Posts

Blue-Pencil

\ˈbl-üˈpen(t)-səl\ vt

Sometimes when we sit down to write, we realize we’ve researched a topic too much. We’ve uncovered lots of fascinating tidbits. Our heads are jammed with precious facts, like jewelry boxes brimful of lapis lazuli or chests bursting with indigo garb. However we can, we try to fit every detail into our first draft. We just can’t live without seeing all those treasured finds in print. But let’s be honest. We’ve accumulated too much. Some of it has to go.

Time for a blue pencil–wielding (or blue Track Changes–using) blue penciller to blue-pencil our manuscript! We need an editor who specializes not only in grammar, spelling, and punctuation, but also in shortening text or deleting extras that simply don’t belong.

Before posting Blue, the Color, I did the job myself. I’d read tons of material—books, articles, and museum brochures—without even consulting the internet. Blue is a popular subject. The week after I offered my take, the New York Times published an article and a sidebar on it.

Can you guess why I didn’t include the following views on blue?

  • Although blue and green are found in nature, they are absent from Paleolithic and Neolithic art.
  • Fourteen centuries ago, the sculptors of the Buddha of Bamiyan were the first to use lapis lazuli as paint.
  • Probably unaware of native Indigofera species, Eliza Lucas (later Pinckney) had the first successful Indian indigo harvest in the United States in 1744.
  • In 1917, Mahatma Gandhi staged his first act of civil disobedience by supporting Indian farmers who wanted to grow rice, not the indigo demanded by English planters.
  • Only in the late fifteenth century did mapmakers color the seas blue. And even today, as Radiolab made clear, not everyone thinks the sky is blue.

You see? By writing a second post, I got to keep all I knew on blue!

And now I fear we must bid blue and this how-to adieu …

Blue, the Color

The mood. The hue of things Hellenic, Jewish, and Marian. Of Krishna and the Buddha’s peace of mind. Color code of health and health care, the United Nations.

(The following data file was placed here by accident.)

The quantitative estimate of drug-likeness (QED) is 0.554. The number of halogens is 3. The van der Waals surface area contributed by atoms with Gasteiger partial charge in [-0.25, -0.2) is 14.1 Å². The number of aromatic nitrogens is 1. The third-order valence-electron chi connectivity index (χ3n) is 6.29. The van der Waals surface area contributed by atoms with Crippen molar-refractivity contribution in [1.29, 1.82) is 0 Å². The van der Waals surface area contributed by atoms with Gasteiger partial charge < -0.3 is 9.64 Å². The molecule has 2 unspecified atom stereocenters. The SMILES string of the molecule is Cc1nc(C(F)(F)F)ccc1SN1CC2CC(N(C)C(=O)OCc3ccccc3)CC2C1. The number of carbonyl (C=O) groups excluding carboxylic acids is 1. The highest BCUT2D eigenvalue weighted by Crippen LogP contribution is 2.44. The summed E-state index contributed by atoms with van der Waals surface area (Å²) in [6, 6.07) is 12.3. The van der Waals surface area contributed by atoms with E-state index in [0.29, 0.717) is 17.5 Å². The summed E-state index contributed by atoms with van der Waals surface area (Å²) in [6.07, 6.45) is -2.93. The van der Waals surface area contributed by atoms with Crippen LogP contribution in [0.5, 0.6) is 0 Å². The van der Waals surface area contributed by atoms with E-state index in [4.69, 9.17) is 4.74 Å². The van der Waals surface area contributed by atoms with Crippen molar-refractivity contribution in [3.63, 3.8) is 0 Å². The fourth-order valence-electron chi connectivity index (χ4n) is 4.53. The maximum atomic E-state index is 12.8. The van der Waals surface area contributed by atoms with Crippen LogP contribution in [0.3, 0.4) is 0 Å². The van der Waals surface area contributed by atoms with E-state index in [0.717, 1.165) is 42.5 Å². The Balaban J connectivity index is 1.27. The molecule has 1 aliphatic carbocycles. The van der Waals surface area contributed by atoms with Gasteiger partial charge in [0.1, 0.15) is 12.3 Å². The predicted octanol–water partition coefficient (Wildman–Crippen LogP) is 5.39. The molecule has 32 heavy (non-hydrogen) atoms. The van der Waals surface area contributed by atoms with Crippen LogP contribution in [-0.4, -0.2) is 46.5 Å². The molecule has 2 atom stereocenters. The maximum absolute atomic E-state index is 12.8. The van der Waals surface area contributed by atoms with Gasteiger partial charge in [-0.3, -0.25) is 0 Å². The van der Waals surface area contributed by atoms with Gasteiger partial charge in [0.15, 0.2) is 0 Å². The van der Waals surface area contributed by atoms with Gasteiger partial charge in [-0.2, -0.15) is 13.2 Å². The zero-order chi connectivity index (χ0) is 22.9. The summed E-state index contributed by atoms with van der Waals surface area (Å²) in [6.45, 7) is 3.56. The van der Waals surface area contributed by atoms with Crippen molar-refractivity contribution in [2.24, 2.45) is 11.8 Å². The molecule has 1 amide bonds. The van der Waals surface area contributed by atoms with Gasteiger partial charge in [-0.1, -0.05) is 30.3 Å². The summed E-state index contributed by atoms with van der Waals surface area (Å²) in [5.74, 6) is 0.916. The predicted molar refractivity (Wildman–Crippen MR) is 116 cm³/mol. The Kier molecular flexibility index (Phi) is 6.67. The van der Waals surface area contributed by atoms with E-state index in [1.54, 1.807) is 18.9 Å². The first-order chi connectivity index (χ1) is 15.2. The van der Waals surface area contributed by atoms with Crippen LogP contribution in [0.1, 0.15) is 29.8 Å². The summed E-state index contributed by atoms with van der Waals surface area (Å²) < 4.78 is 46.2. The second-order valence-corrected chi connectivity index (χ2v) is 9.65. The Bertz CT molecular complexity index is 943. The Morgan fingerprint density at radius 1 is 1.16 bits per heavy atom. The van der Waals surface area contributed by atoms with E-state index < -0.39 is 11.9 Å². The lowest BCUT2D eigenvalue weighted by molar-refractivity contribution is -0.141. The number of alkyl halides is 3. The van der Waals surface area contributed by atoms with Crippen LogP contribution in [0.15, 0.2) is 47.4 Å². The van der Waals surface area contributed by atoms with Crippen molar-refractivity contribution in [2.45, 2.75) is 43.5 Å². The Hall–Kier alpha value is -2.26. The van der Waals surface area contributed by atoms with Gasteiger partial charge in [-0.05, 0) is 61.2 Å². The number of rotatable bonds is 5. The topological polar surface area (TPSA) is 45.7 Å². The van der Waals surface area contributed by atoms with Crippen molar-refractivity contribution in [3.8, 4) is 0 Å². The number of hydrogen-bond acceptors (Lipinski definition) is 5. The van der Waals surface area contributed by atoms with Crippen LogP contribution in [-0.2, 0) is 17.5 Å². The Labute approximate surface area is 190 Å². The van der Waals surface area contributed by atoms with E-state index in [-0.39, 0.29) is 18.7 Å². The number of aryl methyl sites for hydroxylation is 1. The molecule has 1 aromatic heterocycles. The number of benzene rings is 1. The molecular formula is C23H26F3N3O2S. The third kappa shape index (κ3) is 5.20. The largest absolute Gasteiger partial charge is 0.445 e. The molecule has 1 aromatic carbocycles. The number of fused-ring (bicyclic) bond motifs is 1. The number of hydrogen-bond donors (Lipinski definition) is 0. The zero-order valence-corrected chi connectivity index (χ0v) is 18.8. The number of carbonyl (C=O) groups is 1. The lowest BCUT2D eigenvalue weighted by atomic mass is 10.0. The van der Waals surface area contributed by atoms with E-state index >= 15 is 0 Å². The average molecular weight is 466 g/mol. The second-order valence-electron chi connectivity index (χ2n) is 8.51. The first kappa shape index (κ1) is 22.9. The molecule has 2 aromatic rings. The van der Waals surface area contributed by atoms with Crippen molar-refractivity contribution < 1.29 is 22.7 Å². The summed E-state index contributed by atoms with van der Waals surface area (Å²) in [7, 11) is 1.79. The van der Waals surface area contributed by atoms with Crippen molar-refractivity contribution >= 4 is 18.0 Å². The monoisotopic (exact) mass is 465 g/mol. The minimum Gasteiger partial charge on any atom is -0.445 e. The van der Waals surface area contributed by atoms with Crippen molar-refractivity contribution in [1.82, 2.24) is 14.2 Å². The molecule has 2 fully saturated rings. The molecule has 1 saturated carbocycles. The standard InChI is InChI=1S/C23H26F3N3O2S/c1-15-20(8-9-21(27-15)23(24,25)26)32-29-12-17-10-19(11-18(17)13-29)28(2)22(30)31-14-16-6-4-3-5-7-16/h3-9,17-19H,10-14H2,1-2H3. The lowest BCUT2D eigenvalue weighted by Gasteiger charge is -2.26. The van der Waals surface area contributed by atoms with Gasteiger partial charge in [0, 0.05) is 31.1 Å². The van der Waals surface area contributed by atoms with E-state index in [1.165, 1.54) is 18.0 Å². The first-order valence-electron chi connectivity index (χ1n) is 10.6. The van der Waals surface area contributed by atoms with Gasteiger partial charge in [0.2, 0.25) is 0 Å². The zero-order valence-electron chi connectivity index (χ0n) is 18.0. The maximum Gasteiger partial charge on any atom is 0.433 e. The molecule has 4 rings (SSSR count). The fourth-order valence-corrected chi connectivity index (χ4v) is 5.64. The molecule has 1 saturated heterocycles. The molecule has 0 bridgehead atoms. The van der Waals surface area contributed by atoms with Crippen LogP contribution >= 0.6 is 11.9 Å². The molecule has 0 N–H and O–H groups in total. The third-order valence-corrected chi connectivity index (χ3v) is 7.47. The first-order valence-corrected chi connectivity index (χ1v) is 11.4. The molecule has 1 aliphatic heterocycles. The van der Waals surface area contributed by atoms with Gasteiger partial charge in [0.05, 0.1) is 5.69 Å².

Blues. The music. The “beyond the seas” ultramarine of lapis lazuli and the blue-black indigo of cultivated woad and wilderness weed. Ice, Wedgewood, sapphire, royal, navy, and Prussian—rainbow blues of superstition and awe.

Blue is for sky and water. It describes blue cats, blue sheep, and blue whales. It tints blue spruce and graces blue gardens. In blueberries, bluebirds, and bluebonnets, blue is true. Chicory is blue, too.

It’s the “azure” of Persian that Arabic brought from Afghanistan to France, then Europe, through Andalusia in Spain. In English, there are well-born blue bloods and hardworking blue-collar workers. Once in a blue moon, blue-nosed moralists turn blue in the face when their friends curse a blue streak of blue language.

And once upon a time, a creamy-bright ultramarine pigment came from crushed lapis lazuli. Lapis is a rock (an aggregate of minerals), not a gem. It still hails mostly from nearly inaccessible mines in mountainous Badakhshan, Afghanistan. For centuries, traders shipped deep blue nili, azure asmani, and turquoise sabzi lapis loads down the Indus River by dhow to Egypt, where Cleopatra shadowed her eyes royal blue. Some of the haul travelled along the western Silk Road through Aleppo, Syria, to Venice and the palates of Michelangelo and the younger Titian.

Between lighter shades of blue and violet lay indigo—according to Issac Newton, who placed it on his spectrum of seven colors. Indigo comes from many species of Indigofera, which grow in Latin American and Asian tropics. Indian indigo, after much political drama, displaced European woad (Isatis tinctoria) in the seventeenth century. Indigos and woad are magic. They produce a yellow that turns blue only when it hits the air. They can make blacks blacker and whites whiter, until they turn blue. Anglo-Saxons, Aztecs, Germans, Indians, Omanis, Yemenis, and Yoruba have died cloth, even themselves, shades of indigo to ward off evil from infancy to death.

Some years ago, on a warm winter day in a soup kitchen, I tested the power of blue. Steaming more than the cooking pots, I took off an indigo-dyed Touareg scarf. My neck was perfectly blue, alarmingly so. A beyond the seas, beyond the world—blue.